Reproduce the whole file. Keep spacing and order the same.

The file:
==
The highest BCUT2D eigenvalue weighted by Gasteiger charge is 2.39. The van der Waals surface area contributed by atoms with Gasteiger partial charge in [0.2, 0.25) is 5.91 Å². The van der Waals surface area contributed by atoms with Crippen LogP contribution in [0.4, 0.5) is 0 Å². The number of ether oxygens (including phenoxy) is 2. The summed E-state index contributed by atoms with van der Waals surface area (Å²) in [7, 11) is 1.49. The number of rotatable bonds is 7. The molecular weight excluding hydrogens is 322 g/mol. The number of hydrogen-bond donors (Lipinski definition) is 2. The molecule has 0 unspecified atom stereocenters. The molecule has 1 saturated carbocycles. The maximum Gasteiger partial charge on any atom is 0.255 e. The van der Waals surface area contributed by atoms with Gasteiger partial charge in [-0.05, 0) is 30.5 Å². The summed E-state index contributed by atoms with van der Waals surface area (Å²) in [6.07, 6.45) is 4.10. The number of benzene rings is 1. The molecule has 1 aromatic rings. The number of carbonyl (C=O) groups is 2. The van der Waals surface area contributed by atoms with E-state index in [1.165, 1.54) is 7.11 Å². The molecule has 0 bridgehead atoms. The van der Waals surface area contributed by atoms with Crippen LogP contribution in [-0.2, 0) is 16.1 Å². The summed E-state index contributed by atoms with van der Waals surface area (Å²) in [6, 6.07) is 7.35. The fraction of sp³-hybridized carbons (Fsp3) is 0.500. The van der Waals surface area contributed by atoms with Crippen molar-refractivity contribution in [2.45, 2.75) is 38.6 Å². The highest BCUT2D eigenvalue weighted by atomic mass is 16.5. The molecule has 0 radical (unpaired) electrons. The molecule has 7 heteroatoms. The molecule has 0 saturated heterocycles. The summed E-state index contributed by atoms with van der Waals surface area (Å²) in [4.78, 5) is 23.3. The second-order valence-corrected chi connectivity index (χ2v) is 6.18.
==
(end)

The highest BCUT2D eigenvalue weighted by Gasteiger charge is 2.39. The van der Waals surface area contributed by atoms with Gasteiger partial charge in [0.2, 0.25) is 5.91 Å². The van der Waals surface area contributed by atoms with Crippen LogP contribution in [0.4, 0.5) is 0 Å². The number of ether oxygens (including phenoxy) is 2. The summed E-state index contributed by atoms with van der Waals surface area (Å²) in [7, 11) is 1.49. The number of rotatable bonds is 7. The molecular weight excluding hydrogens is 322 g/mol. The number of hydrogen-bond donors (Lipinski definition) is 2. The molecule has 0 unspecified atom stereocenters. The molecule has 1 saturated carbocycles. The maximum Gasteiger partial charge on any atom is 0.255 e. The van der Waals surface area contributed by atoms with Gasteiger partial charge in [-0.05, 0) is 30.5 Å². The summed E-state index contributed by atoms with van der Waals surface area (Å²) in [6.07, 6.45) is 4.10. The number of benzene rings is 1. The molecule has 1 aromatic rings. The number of carbonyl (C=O) groups is 2. The van der Waals surface area contributed by atoms with E-state index in [1.165, 1.54) is 7.11 Å². The molecule has 0 bridgehead atoms. The van der Waals surface area contributed by atoms with Crippen LogP contribution in [-0.2, 0) is 16.1 Å². The summed E-state index contributed by atoms with van der Waals surface area (Å²) in [6, 6.07) is 7.35. The fraction of sp³-hybridized carbons (Fsp3) is 0.500. The van der Waals surface area contributed by atoms with Crippen molar-refractivity contribution in [2.45, 2.75) is 38.6 Å². The highest BCUT2D eigenvalue weighted by atomic mass is 16.5. The molecule has 0 radical (unpaired) electrons. The molecule has 7 heteroatoms. The molecule has 0 saturated heterocycles. The summed E-state index contributed by atoms with van der Waals surface area (Å²) in [4.78, 5) is 23.3. The second-order valence-corrected chi connectivity index (χ2v) is 6.18.